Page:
Ed shows up in the gymnasium and the Coach says, "The chickens have come home to roost!" and calls him Earl Stevens. Ed corrects him on the name. Coach remembers him as a sucky basketball player and wants to know what Ed wants, but in a fairly nice way. Ed's there to talk about Clark. Coach says Clark's a good kid, bright student, blah blah blah. Ed says he got the impression that the Coach didn't like Clark, and Coach gets defensive, saying "What? The big dumb coach can't like the smart kid?" Ed tells the Coach that if Clark gets a D in P.E., it's gonna screw up any chance he had of getting a scholarship to college. You can't penalize the kid for life like that. After all, he's shown up for class every day -- shouldn't that count for something? Coach says Clark's going to get the grade he deserves. Being there every day counts for something, but the Coach wants Ed to answer a question: What if a kid shows up for math class every day and tries his best but at exam time, he gets every question wrong? Should that kid get a B because he tried? Ed says they're two different things and that some kids just aren't cut out to do chin-ups. Coach agrees and says some kids aren't cut out for math class...it's a cold, cruel world we live in, and some of life's biggest lessons are best when taught early. Coach tells Ed that he's given this whole deal a lot more thought than Ed has...aaaand his new friend Carol Vessey. Ed's left tongue-tied and stupid by Coach's reasonable defense.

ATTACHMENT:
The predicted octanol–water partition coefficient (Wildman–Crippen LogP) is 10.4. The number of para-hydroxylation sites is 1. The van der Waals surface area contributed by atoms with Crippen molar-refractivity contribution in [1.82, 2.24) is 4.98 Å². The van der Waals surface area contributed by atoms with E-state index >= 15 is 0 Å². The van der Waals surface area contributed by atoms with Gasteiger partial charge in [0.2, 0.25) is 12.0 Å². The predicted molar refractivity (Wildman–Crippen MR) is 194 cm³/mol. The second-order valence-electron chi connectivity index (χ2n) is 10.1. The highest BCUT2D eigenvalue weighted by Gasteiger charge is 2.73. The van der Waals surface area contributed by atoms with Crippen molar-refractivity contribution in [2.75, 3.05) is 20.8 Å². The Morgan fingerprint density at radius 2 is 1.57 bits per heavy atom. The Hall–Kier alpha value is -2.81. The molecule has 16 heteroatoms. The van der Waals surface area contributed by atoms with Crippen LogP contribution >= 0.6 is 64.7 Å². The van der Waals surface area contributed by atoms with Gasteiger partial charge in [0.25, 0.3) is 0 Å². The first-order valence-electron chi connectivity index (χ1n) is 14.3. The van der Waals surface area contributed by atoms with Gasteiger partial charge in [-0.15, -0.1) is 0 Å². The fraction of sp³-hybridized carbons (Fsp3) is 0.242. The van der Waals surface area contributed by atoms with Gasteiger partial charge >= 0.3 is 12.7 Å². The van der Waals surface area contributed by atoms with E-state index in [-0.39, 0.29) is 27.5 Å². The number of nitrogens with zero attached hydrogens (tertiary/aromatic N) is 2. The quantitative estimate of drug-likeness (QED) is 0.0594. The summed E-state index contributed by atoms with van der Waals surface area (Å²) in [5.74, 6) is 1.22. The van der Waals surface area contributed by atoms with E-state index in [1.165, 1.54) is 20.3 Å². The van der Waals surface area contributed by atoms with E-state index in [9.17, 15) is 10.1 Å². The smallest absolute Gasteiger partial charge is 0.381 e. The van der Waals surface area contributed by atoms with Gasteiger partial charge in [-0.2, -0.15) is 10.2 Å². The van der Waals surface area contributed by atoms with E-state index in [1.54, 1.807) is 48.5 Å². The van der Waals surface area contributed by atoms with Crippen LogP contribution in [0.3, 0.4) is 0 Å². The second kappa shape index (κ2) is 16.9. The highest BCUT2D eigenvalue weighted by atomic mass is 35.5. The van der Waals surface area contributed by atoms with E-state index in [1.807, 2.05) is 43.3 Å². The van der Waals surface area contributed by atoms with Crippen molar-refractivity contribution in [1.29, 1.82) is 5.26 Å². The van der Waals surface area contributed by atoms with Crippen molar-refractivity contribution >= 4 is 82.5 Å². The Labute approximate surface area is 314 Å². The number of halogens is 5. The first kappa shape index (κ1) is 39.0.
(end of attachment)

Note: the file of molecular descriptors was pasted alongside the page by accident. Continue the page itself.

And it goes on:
More commercials. Rugrats in Paris is now out on video and DVD. I'm shocked that Blockbuster Video has yet to install a revolving door after that revelation hit the airwaves.